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What Made jack welch JACK WELCH: How Ordinary People Become Extraordinary Leaders Hardcover – August 21, 2007


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Product Details

  • Hardcover: 288 pages
  • Publisher: Crown Business; First Edition edition (August 21, 2007)
  • Language: English
  • ISBN-10: 0307337200
  • ISBN-13: 978-0307337207
  • Product Dimensions: 5.7 x 1 x 9.5 inches
  • Shipping Weight: 1.1 pounds (View shipping rates and policies)
  • Average Customer Review: 4.2 out of 5 stars  See all reviews (13 customer reviews)
  • Amazon Best Sellers Rank: #657,896 in Books (See Top 100 in Books)

Editorial Reviews

From Publishers Weekly

Though the title suggests a focus on the famous General Electric CEO's many accomplishments and leadership skills, this management guide draws on the experiences of many other leaders, including Rudy Giuliani and Gen. Tommy Franks, as well as leaders in corporations like Florida Power and Light or Hearst. With intriguing chapter titles like Are You Really Jack Welch or Just Wearing His Suit? A Lack of Shaping Experiences Can Spell Disaster or Doing the Right Thing When No One is Looking: Shaping Experiences that Build Character, the book attempts to show the reader how to seek out and recognize experiences that will help in their own rise to the top. Yet many of the traits Baum focuses on, such as good character or personal courage, seem inherent and hard to develop. In addition, these shaping experiences seem difficult to seek out or even realize in the moment. While there's inspiration here, the abstract nature of these leaders' qualities may leave readers full of admiration for those who possess them, yet unsure of how to recognize and improve on these essential characteristics in their own lives. (Aug.)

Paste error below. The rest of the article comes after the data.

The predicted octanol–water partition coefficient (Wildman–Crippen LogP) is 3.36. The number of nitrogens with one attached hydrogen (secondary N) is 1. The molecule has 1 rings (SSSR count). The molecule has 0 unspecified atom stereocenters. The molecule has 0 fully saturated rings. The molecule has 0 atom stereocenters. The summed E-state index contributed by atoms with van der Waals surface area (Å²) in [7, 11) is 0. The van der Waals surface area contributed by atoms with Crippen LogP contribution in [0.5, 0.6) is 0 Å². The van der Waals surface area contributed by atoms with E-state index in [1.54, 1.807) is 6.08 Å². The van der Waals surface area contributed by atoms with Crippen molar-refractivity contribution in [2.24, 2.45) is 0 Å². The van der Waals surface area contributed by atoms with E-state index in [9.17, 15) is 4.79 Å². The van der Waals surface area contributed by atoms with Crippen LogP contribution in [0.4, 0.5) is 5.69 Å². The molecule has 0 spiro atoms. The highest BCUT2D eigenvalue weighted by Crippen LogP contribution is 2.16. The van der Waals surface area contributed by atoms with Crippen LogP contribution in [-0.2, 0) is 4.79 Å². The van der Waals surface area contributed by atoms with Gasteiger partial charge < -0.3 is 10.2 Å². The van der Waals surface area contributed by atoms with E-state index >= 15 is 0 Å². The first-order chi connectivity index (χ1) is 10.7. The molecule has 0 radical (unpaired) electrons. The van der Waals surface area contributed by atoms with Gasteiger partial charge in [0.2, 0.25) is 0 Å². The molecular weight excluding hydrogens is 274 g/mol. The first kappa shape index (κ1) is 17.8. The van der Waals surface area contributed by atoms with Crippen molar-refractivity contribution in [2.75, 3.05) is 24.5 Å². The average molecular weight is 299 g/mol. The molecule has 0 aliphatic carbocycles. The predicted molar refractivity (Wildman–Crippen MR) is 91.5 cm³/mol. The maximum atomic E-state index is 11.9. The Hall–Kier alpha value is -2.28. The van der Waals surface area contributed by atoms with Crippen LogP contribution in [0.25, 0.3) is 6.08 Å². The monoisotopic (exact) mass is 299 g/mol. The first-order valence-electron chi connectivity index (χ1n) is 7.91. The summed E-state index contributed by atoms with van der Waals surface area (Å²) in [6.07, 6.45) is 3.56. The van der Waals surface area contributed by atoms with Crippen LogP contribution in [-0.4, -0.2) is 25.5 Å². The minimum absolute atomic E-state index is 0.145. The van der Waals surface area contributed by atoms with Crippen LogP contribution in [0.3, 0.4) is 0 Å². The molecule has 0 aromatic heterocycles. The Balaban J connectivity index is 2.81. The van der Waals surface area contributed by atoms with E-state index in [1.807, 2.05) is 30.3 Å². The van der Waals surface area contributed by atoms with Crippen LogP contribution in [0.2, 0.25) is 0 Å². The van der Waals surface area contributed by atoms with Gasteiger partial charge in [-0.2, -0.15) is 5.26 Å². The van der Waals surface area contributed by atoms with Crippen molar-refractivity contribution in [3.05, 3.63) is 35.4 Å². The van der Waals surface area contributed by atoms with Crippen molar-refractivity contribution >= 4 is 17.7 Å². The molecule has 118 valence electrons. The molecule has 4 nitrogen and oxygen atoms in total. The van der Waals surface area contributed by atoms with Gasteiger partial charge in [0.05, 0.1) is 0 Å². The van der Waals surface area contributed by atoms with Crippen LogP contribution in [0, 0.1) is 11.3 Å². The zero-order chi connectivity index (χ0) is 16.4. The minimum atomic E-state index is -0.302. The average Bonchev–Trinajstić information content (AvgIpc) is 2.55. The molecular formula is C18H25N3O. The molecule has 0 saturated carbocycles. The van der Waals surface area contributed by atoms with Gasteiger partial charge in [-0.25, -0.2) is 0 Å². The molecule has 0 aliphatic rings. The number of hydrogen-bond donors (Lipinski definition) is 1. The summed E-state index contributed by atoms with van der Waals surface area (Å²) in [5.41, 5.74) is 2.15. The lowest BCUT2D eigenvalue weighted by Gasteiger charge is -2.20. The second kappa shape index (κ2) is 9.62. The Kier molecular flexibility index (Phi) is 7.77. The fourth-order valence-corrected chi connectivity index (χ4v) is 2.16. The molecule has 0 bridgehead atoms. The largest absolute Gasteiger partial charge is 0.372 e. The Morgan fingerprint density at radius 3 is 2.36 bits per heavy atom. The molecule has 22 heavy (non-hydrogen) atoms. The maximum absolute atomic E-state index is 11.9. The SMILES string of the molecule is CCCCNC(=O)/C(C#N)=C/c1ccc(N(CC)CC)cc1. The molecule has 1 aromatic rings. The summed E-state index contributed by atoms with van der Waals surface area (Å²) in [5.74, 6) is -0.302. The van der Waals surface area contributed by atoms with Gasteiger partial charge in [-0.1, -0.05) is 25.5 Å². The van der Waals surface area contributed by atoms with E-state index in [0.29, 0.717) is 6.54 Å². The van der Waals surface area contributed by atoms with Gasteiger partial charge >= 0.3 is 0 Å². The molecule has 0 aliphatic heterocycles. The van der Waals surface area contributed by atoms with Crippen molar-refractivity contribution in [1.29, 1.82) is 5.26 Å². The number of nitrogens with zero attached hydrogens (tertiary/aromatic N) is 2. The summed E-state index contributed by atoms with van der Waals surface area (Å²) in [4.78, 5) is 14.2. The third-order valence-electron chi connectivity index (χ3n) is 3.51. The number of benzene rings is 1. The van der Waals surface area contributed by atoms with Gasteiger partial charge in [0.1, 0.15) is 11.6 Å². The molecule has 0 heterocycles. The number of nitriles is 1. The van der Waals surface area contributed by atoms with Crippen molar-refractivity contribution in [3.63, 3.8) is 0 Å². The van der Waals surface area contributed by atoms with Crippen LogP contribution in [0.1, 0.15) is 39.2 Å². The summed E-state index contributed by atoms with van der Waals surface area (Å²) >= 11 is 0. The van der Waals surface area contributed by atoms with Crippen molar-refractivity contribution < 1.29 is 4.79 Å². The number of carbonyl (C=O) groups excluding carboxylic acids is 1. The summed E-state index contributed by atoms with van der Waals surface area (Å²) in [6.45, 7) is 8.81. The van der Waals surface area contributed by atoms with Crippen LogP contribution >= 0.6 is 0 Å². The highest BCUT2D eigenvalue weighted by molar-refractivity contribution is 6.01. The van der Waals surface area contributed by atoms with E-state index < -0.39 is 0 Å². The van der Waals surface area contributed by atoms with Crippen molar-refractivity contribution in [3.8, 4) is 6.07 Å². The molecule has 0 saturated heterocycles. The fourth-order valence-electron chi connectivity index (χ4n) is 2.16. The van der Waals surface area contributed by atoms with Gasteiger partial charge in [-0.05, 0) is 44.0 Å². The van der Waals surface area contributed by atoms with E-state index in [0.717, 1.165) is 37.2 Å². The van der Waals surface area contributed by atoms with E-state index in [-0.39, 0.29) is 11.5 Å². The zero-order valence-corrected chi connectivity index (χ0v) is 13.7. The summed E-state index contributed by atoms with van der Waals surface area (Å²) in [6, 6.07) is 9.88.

Copyright © Reed Business Information, a division of Reed Elsevier Inc. All rights reserved.

From Booklist